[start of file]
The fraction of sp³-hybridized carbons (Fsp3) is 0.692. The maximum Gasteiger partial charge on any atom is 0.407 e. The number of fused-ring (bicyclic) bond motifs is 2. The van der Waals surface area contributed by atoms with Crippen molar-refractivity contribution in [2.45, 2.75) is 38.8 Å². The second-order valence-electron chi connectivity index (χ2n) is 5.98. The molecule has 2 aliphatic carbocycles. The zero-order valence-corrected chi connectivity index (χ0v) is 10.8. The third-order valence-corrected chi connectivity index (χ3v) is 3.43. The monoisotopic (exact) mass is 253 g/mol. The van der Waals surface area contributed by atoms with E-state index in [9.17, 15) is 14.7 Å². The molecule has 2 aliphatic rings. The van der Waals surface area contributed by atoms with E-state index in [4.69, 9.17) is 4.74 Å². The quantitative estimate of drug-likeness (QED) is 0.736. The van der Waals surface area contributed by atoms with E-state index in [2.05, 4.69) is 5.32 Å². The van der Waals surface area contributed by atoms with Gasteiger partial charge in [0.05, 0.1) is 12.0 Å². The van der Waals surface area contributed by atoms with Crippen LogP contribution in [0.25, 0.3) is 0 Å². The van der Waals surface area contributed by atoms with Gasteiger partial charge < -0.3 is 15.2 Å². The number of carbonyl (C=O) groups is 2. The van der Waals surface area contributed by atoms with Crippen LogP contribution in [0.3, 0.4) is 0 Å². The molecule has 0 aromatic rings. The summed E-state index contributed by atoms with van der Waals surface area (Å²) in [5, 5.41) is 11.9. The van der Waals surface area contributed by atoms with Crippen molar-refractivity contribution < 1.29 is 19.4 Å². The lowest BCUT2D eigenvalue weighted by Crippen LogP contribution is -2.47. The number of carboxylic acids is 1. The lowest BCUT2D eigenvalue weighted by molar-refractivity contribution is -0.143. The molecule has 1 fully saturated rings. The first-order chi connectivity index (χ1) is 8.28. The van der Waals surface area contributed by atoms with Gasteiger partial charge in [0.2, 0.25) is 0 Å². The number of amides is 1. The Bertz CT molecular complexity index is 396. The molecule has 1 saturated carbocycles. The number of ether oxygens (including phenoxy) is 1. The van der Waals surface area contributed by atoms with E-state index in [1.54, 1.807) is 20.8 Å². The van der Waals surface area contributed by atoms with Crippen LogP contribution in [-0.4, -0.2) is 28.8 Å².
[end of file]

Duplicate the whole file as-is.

The fraction of sp³-hybridized carbons (Fsp3) is 0.692. The maximum Gasteiger partial charge on any atom is 0.407 e. The number of fused-ring (bicyclic) bond motifs is 2. The van der Waals surface area contributed by atoms with Crippen molar-refractivity contribution in [2.45, 2.75) is 38.8 Å². The second-order valence-electron chi connectivity index (χ2n) is 5.98. The molecule has 2 aliphatic carbocycles. The zero-order valence-corrected chi connectivity index (χ0v) is 10.8. The third-order valence-corrected chi connectivity index (χ3v) is 3.43. The monoisotopic (exact) mass is 253 g/mol. The van der Waals surface area contributed by atoms with E-state index in [9.17, 15) is 14.7 Å². The molecule has 2 aliphatic rings. The van der Waals surface area contributed by atoms with E-state index in [4.69, 9.17) is 4.74 Å². The quantitative estimate of drug-likeness (QED) is 0.736. The van der Waals surface area contributed by atoms with E-state index in [2.05, 4.69) is 5.32 Å². The van der Waals surface area contributed by atoms with Gasteiger partial charge in [0.05, 0.1) is 12.0 Å². The van der Waals surface area contributed by atoms with Crippen LogP contribution in [0.25, 0.3) is 0 Å². The van der Waals surface area contributed by atoms with Gasteiger partial charge < -0.3 is 15.2 Å². The number of carbonyl (C=O) groups is 2. The van der Waals surface area contributed by atoms with Crippen LogP contribution in [0.3, 0.4) is 0 Å². The molecule has 0 aromatic rings. The summed E-state index contributed by atoms with van der Waals surface area (Å²) in [5, 5.41) is 11.9. The van der Waals surface area contributed by atoms with Crippen molar-refractivity contribution < 1.29 is 19.4 Å². The lowest BCUT2D eigenvalue weighted by Crippen LogP contribution is -2.47. The number of carboxylic acids is 1. The lowest BCUT2D eigenvalue weighted by molar-refractivity contribution is -0.143. The molecule has 1 fully saturated rings. The first-order chi connectivity index (χ1) is 8.28. The van der Waals surface area contributed by atoms with Gasteiger partial charge in [0.2, 0.25) is 0 Å². The number of amides is 1. The Bertz CT molecular complexity index is 396. The molecule has 1 saturated carbocycles. The number of ether oxygens (including phenoxy) is 1. The van der Waals surface area contributed by atoms with E-state index in [1.54, 1.807) is 20.8 Å². The van der Waals surface area contributed by atoms with Crippen LogP contribution in [-0.4, -0.2) is 28.8 Å².